For additional Burrito lore, visit Peter Fox’s radio postcards for National Public Radio (Real audio streams at each link): Burrito Odyssey, July 17, 1998; Burrito Trail, August 12, 1998; End of the Burrito Trail, September 3, 1998
- Burritos! Hot on the Trail of the Little Burro – a book about burrito history by David Thomsen and Derek Wilson (Gibbs Smith, Salt Lake City, 1998) (out of print)
- Fiction – History of the California Burrito
- The Food Timeline
- A Wikipedia entry on the San Francisco Burrito
At the San Francisco Chronicle’s web site, Peter Hartlaub is helping with a project called Our San Francisco, a collection of articles and blog posts about San Francisco’s past and present. One of the sub-projects is called “First Word,” where he searches the immense archives of the newspaper to find the first incidences of important words (note that the full archives aren’t easily searchable by the general public, even those with access to superb academic libraries like U.C. Berkeley). Given the importance of the “Mission Burrito” to the culinary life of San Francisco, he decided to look for “burrito.” He found the first burrito review in the S.F. Chronicle on December 2, 1973 and the place was actually not in the City, but in Los Altos on the southern end of the Peninsula. It was Estrellita at 971 San Antonio Road in Los Altos: “The house specialty is the burrito ($1.95 [$10.40 in 2014 dollars, using the BLS Inflation Calculator]), all beef, bean and beef, or chicken, accompanied by either salsa verde (homemade jalapeno sauce) or the more usual tomato-based sauce. In the case of the most popular of these, the beef burrito, you get an enormous platter that consists of a large rolled flour tortilla filled with nothing but chunks of beef in a delicious gravy…very filling, a meal in itself.”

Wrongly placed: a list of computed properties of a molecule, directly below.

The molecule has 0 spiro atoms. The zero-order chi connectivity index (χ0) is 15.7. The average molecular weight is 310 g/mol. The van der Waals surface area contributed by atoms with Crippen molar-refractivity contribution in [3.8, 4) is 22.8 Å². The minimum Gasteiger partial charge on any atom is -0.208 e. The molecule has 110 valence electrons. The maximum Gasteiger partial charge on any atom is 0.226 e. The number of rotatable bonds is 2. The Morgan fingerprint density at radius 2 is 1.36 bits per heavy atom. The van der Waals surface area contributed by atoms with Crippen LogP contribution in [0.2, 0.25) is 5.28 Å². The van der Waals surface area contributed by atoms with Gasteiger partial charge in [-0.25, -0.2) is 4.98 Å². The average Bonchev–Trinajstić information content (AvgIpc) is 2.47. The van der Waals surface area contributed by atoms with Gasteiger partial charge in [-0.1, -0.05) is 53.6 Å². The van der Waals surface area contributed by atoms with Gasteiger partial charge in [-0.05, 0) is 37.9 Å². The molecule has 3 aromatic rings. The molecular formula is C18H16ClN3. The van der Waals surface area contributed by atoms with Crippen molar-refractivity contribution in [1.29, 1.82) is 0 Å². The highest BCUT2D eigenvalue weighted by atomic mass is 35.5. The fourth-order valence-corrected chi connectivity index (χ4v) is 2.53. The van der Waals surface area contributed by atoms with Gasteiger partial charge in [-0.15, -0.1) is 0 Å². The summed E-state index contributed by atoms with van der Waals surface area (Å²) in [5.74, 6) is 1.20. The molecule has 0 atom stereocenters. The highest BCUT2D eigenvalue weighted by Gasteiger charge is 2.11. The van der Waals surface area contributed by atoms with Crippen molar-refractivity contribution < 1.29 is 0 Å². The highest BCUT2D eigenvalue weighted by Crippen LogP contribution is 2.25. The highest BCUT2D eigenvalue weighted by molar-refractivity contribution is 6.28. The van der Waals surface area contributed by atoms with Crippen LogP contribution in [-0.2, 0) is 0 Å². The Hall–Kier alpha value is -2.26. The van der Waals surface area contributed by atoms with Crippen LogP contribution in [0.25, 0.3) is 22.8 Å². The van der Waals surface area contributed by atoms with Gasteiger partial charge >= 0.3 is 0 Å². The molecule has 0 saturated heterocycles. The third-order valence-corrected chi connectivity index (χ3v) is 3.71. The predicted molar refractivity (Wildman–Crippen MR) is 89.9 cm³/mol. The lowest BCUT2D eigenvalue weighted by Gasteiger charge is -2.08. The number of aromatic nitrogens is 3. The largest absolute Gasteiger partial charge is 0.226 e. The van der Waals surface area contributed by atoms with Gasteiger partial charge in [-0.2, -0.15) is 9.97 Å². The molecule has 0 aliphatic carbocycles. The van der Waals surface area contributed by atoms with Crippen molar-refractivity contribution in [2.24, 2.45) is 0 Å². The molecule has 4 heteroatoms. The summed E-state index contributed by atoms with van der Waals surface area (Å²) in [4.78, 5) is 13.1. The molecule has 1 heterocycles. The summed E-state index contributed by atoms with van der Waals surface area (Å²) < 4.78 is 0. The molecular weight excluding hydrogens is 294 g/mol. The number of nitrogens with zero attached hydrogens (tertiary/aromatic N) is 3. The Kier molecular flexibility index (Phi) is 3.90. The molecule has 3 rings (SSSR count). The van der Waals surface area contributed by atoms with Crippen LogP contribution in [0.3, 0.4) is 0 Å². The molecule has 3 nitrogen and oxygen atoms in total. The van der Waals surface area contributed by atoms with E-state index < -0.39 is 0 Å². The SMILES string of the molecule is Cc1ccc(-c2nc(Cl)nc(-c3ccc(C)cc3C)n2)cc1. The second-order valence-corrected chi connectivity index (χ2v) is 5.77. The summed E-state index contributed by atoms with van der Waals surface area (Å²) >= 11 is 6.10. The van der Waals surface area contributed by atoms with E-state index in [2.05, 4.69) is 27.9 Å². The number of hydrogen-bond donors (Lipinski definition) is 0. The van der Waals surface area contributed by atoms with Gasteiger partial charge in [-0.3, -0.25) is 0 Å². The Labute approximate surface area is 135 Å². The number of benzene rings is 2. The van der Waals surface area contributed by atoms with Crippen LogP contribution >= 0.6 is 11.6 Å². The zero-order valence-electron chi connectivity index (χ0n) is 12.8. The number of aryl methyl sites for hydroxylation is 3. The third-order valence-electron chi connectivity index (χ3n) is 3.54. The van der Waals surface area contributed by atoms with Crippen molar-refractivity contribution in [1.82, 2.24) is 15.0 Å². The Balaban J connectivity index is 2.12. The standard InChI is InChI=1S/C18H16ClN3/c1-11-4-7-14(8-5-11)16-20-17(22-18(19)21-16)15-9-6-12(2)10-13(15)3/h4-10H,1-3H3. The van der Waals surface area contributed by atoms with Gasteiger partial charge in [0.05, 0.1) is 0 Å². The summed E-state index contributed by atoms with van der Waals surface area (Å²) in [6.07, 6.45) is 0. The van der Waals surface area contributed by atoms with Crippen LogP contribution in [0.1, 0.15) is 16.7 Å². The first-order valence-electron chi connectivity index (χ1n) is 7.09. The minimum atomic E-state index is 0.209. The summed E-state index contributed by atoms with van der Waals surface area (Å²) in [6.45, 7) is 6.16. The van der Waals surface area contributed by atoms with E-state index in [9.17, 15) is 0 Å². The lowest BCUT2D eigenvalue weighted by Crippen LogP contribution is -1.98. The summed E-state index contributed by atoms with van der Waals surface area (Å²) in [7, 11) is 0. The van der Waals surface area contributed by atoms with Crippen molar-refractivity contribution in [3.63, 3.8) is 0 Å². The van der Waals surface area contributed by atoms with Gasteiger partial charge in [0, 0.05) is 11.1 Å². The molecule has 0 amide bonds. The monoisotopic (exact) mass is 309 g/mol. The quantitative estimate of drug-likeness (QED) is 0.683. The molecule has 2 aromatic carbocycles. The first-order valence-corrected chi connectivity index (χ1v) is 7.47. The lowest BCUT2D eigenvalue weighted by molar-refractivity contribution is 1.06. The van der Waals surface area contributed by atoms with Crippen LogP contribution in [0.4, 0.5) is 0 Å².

Interesting, but I wonder when burritos were first served in restaurants that never received reviews in the San Francisco Chronicle. I’d guess that most of the taqerias in the Mission District have never received more than a passing mention in the Chronicle.
Also, if the above history is correct, this statement of Hartlaub’s is way off target: “I’ve been told the burrito may have originated from California field workers, not from Mexico. But it is a San Francisco tradition that dates back to the first half of the 20th Century.”
On Twitter, San Francisco Chronicle’s Paolo Lucchesi shared a photo of a burrito recipe from a 1979 book called San Francisco a la Carte.
On Twitter, San Francisco Chronicle’s Paolo Lucchesi shared an article by Peter Hartlaub about an early San Francisco Chronicle article about burritos. This January 24, 1977 article, entitled “A Tasty Boom in Demand for Burritos”, has more problems than a Mission-style burrito has fillings. For example,
The burrito boom in the city seems to coincide with the growing number of taquerias, the fast food Mexican restaurants sometimes called “Mexican McDonalds.”
Mexican McDonalds? I don’t think so…
Burrito illustration by Rob Schill, subject to a Creative Commons CC BY-NC 4.0 license (via CC Search).
Thank you for your excellent, and once again well-researched post and links. I never would’ve imagined that there was a Wikipedia entry for the San Francisco burrito! Also, it would good to have a chance to briefly chat with you again last night at the Commonwealth Club food blogging event.
And just the other day DPaul and I were wondering about the history of burritos. Glad I stumbled across this from your archives, via SFist. Nice work, Marc.
I’m glad that you and others found the burrito history post of timely interest. You might also find my post about the origin of ingredients in a Mission-style burrito interesting. Some come from the New World, some from the Old World.